• Talk to a person, to whom I can explain my service problem and receive help or direction
  • Be able to loge a service out notice with a computer
  • Be told of known service problem in my area and be provided with a estimated time of service restoration

Any of those is acceptable. Just to be clear and ensure that I am not being unreasonable in my request, when my power goes out, my power company offers all 3 of those options depending on the circumstances. Now, the ETA I am told by the power company is not always correct. However, it is updated from time to time, and they will call me back if and when they update the ETA. Also, they call me back after they expect the power has been restored to confirm that my reported outage has been resolved. That is how a service outage should be handled, if you ask me. Excellent job government sponsored monopoly, nStar.

Being told to go online for help when the internet is not working is not acceptable! At the very least your system should detect that there is an internet problem and not play that recording. With the power company, most of those options are handled automatically by a computer, which is fine. No one expects a service provided to have enough people answering calls to deal with the flood of complaints during a service outage. However, we should be informed of the problem, when we call; not disconnected because too many people are calling. If I have to turn to twitter to find out that this is a larger problem and not just me, as well as find the solution (use google’s dns servers), then you as a service provider have failed miserably. I don’t know why I expected that you would not fail in this case, you fail every day all of the time. I really don’t understand why the government monopoly power company provides an entirely different level of customer service than you; you technically do at least have some minor form of competition.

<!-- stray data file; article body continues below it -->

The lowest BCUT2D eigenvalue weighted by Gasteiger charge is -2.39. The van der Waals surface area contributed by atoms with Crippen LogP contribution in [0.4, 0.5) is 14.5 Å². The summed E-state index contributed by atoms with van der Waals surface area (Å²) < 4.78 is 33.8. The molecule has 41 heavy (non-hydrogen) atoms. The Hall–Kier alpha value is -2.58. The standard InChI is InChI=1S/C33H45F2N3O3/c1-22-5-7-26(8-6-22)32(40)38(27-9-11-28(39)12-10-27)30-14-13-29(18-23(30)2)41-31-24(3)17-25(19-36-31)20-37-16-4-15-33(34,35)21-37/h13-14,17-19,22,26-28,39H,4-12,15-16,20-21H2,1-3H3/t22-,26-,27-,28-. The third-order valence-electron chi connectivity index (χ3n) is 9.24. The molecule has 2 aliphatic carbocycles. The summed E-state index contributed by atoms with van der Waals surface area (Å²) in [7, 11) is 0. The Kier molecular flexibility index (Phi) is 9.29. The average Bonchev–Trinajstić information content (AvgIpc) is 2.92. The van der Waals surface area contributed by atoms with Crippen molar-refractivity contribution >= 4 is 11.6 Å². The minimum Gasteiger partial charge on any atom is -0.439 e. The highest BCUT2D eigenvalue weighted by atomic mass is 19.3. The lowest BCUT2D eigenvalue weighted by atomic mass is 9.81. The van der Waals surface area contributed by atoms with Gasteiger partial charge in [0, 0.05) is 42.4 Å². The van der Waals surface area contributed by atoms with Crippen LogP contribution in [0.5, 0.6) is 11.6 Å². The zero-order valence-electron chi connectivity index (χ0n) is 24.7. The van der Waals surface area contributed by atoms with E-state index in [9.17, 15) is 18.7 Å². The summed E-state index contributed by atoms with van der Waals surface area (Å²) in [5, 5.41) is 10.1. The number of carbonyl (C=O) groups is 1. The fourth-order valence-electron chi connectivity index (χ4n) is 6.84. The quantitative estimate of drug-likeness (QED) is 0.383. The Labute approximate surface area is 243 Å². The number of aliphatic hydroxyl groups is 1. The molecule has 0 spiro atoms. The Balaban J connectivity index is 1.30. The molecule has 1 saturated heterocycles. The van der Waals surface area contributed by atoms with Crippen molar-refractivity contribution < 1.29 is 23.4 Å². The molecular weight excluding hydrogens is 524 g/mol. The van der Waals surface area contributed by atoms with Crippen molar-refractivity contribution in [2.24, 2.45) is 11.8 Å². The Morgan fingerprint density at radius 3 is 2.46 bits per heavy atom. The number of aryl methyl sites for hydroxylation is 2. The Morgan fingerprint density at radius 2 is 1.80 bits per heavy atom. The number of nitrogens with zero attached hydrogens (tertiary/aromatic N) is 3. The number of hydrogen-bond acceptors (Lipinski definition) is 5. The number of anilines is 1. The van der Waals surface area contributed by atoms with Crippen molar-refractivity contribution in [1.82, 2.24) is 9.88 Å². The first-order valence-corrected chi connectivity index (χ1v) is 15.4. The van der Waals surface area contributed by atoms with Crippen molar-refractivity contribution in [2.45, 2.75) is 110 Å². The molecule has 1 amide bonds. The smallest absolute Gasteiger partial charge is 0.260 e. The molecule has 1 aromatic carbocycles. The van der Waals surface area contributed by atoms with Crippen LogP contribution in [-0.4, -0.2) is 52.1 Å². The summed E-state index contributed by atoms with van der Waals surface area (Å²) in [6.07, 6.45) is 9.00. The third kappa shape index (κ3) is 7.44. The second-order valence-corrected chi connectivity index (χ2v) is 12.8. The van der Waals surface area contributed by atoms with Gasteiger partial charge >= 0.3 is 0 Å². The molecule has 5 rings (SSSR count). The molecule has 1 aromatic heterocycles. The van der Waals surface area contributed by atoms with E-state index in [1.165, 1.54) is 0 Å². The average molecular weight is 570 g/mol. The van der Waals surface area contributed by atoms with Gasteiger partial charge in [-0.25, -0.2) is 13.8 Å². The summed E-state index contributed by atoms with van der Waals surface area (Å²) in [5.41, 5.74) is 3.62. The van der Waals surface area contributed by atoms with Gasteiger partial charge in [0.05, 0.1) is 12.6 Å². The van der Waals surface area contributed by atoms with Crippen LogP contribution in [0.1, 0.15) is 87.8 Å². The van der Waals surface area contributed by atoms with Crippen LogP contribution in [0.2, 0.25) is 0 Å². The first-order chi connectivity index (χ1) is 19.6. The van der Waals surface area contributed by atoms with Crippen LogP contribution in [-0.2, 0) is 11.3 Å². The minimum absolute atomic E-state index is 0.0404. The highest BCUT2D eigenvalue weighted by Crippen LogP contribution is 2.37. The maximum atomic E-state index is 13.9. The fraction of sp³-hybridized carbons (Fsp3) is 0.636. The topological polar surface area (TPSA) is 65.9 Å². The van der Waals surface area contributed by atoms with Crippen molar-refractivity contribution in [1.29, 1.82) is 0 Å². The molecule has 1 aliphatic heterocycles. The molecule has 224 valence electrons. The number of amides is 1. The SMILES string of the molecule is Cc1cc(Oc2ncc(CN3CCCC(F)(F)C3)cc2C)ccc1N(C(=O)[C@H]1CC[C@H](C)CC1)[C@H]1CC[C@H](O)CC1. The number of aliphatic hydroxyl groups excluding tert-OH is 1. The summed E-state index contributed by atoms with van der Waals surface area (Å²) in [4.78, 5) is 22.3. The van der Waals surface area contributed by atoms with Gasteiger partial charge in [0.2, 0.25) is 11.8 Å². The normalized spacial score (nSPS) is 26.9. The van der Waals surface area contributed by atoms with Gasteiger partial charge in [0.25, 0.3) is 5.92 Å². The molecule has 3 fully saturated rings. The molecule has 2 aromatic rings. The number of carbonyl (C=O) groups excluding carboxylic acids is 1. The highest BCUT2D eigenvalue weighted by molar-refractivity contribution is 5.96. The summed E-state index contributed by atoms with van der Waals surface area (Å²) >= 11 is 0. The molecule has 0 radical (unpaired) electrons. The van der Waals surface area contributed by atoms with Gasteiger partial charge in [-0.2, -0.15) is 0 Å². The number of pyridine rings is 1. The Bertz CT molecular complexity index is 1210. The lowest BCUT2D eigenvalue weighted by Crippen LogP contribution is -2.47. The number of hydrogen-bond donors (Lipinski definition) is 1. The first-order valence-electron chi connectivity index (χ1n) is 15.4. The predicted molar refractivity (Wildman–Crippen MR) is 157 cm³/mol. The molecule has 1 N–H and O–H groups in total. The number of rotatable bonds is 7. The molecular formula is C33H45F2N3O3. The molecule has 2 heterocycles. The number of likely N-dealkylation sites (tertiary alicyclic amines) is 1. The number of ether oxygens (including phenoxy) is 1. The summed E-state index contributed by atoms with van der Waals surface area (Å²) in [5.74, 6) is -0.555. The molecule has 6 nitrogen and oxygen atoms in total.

Not Cheating

Monday, November 29th, 2010

In this video, which I found via, a class of 600 students is accused of widespread cheating. The results of their midterm were thrown away, and they were required to take a new midterm. Also, they attempted to identify the cheaters by name, some 200 students, but offered amnesty to those who admitted guilt. The “cheating” was discovered when someone placed a copy of the “complete set of test bank questions” for the exam in the professor’s mailbox, and was suspected based on the grade distribution.

Now, hold on. I no way is what they did cheating. Lets list the ways you can cheat on a test:

  • Copy someone else’s answer(s)
  • Use a written, electronic, or other method to view a copy of the answers or any other disallowed information during the test
  • Use a tool, such as a calculator or cell phone, when use of that tool is not permitted
  • Acquire or transmit information about the test from someone who has taken it prior to you, or while you are taking the test